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It would have been more sensible had the Government at that time looked at their supply chain and realised that they did not have one. For putting up one pylon, you need at least one jack-up boat, which has to have a crane height of 75 metres, a lifting capacity of 72 tonnes, and a hammer capacity of 47,000 pounds a square inch. Just think about that for a moment. That then has to hammer each foundation into the seabed with a tolerance of half a centimetre for the accuracy with which the thing is lined up to be put in the fixing ring which has been put down there first, while it is held by two very brave marine divers. The Royal Marine divers are the best in the world. I remember saying to one of them once, "Aren't you frightened down there when you have to hold these things straight while the hammer hits at 47,000 pounds?". "No, governor, of course not, it is no worse than the effect we have on any girl we stand next to, is it?". Very modest and charming people, the Marines.
As it stands, we have not got one jack-up boat available to or operating for the Government. When we made the report there was one available which they could have had, but they missed their opportunity. Every jack-up boat in Europe is now booked out solidly for nearly four years ahead, at a cost of $160,000 dollars a day. We do not have one. Instead of spending £75 billion on a pipedream, why did the Government not take £1 million, go to Korea and buy four jack-up boats for about $240,000 each, and we would have had four that would at least have given us a chance of doing it? And what about the gearboxes? You cannot buy them. The only gearbox available in Europe comes
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One would have expected that the Department of Trade and Industry, or whatever we call it these days, would have done something about going out into the world and finding somebody who could get a licence to manufacture them and bring some industry to Britain. It would have been a very good macroeconomic thing to do. China and India both have excellent gearboxes for which we could probably have got a licence, but no one has moved to get a licence which could be installed in one of the British companies that could do it. So we have lost out on that too and have no supply chain. Forget wind.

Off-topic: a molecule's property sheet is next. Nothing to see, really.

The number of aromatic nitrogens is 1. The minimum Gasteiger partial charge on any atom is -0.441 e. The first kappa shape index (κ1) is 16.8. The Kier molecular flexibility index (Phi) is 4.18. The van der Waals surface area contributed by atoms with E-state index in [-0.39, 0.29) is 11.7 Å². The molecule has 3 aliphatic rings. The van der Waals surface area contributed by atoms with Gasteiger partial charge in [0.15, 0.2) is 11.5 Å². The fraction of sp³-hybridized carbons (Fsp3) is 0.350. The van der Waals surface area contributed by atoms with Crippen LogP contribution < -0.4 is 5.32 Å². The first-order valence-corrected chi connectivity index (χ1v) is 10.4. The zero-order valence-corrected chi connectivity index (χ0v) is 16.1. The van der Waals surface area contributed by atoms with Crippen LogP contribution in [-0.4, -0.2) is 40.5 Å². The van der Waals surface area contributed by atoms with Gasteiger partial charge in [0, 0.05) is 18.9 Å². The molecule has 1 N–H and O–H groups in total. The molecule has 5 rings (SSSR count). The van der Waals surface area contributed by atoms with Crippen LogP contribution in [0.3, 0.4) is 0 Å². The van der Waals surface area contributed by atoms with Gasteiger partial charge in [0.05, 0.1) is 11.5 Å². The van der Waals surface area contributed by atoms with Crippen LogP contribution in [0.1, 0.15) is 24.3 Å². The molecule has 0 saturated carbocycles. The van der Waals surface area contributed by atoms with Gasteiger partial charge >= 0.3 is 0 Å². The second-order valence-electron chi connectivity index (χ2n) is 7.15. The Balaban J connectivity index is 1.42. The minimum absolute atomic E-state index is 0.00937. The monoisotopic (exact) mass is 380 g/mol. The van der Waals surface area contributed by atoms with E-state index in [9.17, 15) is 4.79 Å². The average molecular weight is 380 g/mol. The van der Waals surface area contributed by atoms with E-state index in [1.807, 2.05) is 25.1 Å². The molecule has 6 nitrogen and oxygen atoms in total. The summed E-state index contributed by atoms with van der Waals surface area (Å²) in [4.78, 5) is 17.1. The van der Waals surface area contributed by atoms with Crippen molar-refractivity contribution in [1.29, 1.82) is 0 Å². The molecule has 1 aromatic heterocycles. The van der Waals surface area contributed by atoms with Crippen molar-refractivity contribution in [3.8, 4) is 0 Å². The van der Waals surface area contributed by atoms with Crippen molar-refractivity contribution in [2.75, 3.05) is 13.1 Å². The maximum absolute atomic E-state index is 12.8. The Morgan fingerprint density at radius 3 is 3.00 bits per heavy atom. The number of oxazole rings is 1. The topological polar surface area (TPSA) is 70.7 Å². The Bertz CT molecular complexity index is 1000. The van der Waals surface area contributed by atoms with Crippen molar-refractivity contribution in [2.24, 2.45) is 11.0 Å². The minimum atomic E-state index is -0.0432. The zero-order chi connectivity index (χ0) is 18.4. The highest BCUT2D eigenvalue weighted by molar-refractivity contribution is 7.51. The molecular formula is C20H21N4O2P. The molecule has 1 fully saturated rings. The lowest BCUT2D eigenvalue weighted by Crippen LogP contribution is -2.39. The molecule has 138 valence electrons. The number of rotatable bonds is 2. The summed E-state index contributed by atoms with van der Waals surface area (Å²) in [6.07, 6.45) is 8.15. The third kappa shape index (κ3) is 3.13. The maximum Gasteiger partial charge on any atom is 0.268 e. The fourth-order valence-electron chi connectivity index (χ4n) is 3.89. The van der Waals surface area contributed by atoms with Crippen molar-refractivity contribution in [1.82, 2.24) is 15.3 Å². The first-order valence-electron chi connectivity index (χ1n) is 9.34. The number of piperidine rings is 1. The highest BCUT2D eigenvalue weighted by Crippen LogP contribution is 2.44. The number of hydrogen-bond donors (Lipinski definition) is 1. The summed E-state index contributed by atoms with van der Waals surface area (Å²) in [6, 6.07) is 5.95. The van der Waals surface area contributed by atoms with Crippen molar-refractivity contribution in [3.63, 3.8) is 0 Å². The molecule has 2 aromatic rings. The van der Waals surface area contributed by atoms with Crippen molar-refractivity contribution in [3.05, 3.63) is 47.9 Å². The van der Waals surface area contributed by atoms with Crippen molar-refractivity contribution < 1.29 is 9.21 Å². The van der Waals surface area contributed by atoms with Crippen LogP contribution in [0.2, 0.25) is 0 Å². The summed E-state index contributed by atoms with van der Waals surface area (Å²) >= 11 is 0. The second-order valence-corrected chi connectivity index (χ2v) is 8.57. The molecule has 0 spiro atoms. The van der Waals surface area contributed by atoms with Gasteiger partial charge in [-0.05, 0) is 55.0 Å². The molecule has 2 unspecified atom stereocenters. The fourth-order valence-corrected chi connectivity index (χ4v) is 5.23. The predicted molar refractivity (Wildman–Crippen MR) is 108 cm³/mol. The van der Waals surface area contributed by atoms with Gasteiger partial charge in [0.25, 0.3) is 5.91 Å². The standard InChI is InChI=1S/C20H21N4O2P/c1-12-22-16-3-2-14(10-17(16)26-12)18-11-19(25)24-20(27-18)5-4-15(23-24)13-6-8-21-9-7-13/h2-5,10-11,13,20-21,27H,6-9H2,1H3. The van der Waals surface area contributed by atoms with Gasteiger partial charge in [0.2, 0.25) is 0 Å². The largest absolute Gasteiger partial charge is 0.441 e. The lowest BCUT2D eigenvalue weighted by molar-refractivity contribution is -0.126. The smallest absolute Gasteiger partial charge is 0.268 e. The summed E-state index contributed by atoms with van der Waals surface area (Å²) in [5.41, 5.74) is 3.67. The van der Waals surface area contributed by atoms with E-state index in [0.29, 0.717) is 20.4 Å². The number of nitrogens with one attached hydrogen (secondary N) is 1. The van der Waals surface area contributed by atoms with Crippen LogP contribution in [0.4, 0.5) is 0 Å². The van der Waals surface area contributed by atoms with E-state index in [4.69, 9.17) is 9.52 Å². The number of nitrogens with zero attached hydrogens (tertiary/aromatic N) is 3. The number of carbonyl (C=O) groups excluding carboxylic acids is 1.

What else is there that we can do? Fortunately, there is a salvation, and your Lordships have tiptoed round it all evening without actually getting to it. The answer is certainly carbon capture and storage, but not on a post-combustion basis. It is on a pre-combustion basis; and that is the promised land. It is three times more effective at carbon capture than post-combustion, and it has another huge benefit, in that you can link it to a cleaning process to clean petrol at the same time, and you can drive all the carbon out of oil, by the same process, by simply flowing the extracted carbon from the coal straight through the oil. You get an enormous amount of carbon capture very cheaply.
The Government would be at a huge advantage if they thought constructively about this. I once put this suggestion to the Minister, who said the Treasury would never wear it. If that is the case, the Treasury is even dafter than we thought, because it could give a tax credit for each tonne of coal that is washed. This would be almost exactly equal to the cost of cleaning a tonne of coal. It would have a zero sum budget to produce a vast amount of clean coal from the whole process, and an enormous amount of clean oil to go with it, that would put back into production an immense amount of the high-carbon-content oil that is left in the North Sea and which people now think is not effective. We have the way to big solutions.
One American operation has set this up in an absolutely brilliant form at Great Plains in North Dakota. The whole thing happens in one continuous sequence. Pre-combustion, the coal is cleaned and the oil is cleaned at the same time. The whole thing comes down to an immensely profitable and cost-effective operation. We are talking about competition at the moment, but the Bill says grudgingly that the competition will be applied to both pre-combustion and post-combustion. Forget post-combustion; just get on with pre-combustion cleaning and you will get to the promised land. It really is the answer.
I saw something recently that came very close to one of those moments in one's life, which do not occur too often, when you think, "God, I've just seen the holy grail". This happened in Dublin. The noble Lord, Lord Oxburgh, mentioned it in passing without actually naming it when he talked about tidal streaming in Ireland. It is very nearly ready to go, and it is fantastic. Ireland's concept is that it has a constant shifting tidal base around the whole island. It is the nearest land mass to us anyway. It can harness the energy with a